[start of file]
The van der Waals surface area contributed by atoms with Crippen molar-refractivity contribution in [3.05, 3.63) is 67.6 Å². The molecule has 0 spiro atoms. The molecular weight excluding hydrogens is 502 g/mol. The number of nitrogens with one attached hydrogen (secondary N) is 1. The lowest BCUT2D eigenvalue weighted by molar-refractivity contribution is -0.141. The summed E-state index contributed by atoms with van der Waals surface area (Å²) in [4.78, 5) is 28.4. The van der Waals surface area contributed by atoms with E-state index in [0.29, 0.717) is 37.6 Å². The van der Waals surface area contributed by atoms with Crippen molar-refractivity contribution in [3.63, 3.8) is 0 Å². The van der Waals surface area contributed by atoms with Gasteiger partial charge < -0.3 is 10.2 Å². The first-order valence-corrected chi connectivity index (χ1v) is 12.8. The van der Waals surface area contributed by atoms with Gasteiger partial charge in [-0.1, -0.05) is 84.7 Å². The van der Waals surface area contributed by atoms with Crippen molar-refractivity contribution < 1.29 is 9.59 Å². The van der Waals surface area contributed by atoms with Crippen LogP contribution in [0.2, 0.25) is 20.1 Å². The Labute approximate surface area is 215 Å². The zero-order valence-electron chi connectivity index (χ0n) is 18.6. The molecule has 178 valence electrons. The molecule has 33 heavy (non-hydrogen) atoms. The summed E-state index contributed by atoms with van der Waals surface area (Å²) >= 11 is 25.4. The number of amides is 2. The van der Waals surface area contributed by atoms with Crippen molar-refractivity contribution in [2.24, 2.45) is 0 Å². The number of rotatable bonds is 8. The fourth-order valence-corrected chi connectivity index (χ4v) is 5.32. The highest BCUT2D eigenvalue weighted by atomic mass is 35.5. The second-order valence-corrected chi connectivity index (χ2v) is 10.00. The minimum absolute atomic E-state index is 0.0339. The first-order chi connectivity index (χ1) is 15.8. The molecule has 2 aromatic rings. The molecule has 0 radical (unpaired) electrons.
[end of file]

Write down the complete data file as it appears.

The van der Waals surface area contributed by atoms with Crippen molar-refractivity contribution in [3.05, 3.63) is 67.6 Å². The molecule has 0 spiro atoms. The molecular weight excluding hydrogens is 502 g/mol. The number of nitrogens with one attached hydrogen (secondary N) is 1. The lowest BCUT2D eigenvalue weighted by molar-refractivity contribution is -0.141. The summed E-state index contributed by atoms with van der Waals surface area (Å²) in [4.78, 5) is 28.4. The van der Waals surface area contributed by atoms with E-state index in [0.29, 0.717) is 37.6 Å². The van der Waals surface area contributed by atoms with Crippen molar-refractivity contribution in [3.63, 3.8) is 0 Å². The van der Waals surface area contributed by atoms with Gasteiger partial charge < -0.3 is 10.2 Å². The first-order valence-corrected chi connectivity index (χ1v) is 12.8. The van der Waals surface area contributed by atoms with Gasteiger partial charge in [-0.1, -0.05) is 84.7 Å². The van der Waals surface area contributed by atoms with Crippen molar-refractivity contribution < 1.29 is 9.59 Å². The van der Waals surface area contributed by atoms with Crippen LogP contribution in [0.2, 0.25) is 20.1 Å². The Labute approximate surface area is 215 Å². The zero-order valence-electron chi connectivity index (χ0n) is 18.6. The molecule has 178 valence electrons. The molecule has 33 heavy (non-hydrogen) atoms. The summed E-state index contributed by atoms with van der Waals surface area (Å²) >= 11 is 25.4. The number of amides is 2. The van der Waals surface area contributed by atoms with Crippen molar-refractivity contribution in [2.24, 2.45) is 0 Å². The number of rotatable bonds is 8. The fourth-order valence-corrected chi connectivity index (χ4v) is 5.32. The highest BCUT2D eigenvalue weighted by atomic mass is 35.5. The second-order valence-corrected chi connectivity index (χ2v) is 10.00. The minimum absolute atomic E-state index is 0.0339. The first-order chi connectivity index (χ1) is 15.8. The molecule has 2 aromatic rings. The molecule has 0 radical (unpaired) electrons.